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How did France's legal system evolve in the 19th century?

France's legal system in the 19th century evolved from an absolute monarchy to a more democratic system.

In the early 19th century, France was under the rule of Napoleon Bonaparte, who introduced the Napoleonic Code in 1804. This was a significant shift from the previous feudal laws and was heavily influenced by Roman law. The Napoleonic Code was a comprehensive set of civil laws that dealt with property, family, and individual rights, replacing the patchwork of local laws that had existed before. It was a significant step towards a more uniform legal system in France and is considered one of Napoleon's most lasting contributions.

The Napoleonic Code was not without its critics, however. It was seen by some as a tool of oppression, particularly in its treatment of women and its lack of provisions for political and civil liberties. Despite these criticisms, the Code remained largely in place throughout the 19th century, with some modifications and additions over time.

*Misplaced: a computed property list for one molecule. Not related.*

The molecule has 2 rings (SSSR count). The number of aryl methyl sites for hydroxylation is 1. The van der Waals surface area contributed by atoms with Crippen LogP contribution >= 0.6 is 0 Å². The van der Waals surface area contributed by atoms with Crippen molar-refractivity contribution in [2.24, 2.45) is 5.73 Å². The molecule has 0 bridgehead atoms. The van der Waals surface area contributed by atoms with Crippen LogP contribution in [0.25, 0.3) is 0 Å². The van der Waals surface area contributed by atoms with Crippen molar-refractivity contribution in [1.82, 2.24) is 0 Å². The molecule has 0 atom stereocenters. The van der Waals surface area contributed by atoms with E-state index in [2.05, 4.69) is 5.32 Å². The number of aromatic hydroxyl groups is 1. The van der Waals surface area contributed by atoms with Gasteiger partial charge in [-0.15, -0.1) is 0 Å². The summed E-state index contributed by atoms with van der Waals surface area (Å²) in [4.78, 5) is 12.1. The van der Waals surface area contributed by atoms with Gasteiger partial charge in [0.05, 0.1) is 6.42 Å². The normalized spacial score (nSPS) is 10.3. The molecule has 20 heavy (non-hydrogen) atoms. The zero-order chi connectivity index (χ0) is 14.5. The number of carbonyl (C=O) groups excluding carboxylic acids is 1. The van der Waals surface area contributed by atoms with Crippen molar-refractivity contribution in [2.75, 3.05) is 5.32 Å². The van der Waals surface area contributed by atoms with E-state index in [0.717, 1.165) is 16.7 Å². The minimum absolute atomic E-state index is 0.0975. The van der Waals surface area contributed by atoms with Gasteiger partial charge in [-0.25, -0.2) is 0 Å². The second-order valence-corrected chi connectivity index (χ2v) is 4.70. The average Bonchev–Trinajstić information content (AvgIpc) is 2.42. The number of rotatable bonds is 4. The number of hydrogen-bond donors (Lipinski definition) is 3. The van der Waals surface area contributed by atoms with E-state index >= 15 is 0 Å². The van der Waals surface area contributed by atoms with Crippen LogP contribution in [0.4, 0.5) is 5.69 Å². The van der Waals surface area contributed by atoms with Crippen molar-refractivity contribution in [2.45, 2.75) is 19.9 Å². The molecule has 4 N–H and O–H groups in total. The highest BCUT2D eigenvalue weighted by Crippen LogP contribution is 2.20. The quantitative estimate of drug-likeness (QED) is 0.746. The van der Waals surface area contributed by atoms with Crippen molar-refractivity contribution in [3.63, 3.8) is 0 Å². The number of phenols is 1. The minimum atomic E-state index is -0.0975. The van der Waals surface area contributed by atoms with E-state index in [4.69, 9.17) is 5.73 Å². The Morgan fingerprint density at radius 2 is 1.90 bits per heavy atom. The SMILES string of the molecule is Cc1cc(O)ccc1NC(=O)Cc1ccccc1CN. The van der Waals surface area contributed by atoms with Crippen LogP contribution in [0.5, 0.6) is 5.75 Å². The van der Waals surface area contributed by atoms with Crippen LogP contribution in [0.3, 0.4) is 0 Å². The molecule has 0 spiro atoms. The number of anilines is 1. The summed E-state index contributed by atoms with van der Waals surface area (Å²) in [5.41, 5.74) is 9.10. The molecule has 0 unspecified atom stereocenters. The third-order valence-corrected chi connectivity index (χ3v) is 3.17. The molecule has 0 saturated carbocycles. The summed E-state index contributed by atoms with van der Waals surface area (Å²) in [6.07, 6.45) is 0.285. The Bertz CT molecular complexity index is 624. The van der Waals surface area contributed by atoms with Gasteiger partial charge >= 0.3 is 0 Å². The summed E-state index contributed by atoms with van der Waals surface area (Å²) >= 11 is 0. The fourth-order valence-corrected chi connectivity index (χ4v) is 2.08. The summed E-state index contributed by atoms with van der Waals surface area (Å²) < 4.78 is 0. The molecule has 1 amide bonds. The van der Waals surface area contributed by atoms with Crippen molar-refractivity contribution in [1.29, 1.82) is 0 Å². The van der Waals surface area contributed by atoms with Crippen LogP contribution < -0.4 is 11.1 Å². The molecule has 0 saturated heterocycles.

The French Revolution of 1848 brought about significant changes to the legal system. The Second Republic was established, and a new constitution was adopted, which included provisions for universal male suffrage and the abolition of slavery. This marked a shift towards a more democratic legal system, although the Second Republic was short-lived and was followed by the Second Empire under Napoleon III.

Under the Second Empire, the legal system became more centralised, with the state taking on a greater role in the administration of justice. The Code of Criminal Instruction was introduced, which established the rules for criminal proceedings and was a significant step towards the modernisation of the French legal system.

The end of the 19th century saw the establishment of the Third Republic, which further democratised the legal system. The constitution of 1875 established a bicameral parliament and guaranteed civil liberties, marking a significant departure from the autocratic rule of the past.

In summary, the 19th century was a period of significant change for the French legal system. It evolved from an absolute monarchy under Napoleon Bonaparte to a more democratic system under the Third Republic, with the introduction of the Napoleonic Code and other reforms playing a key role in this transformation.

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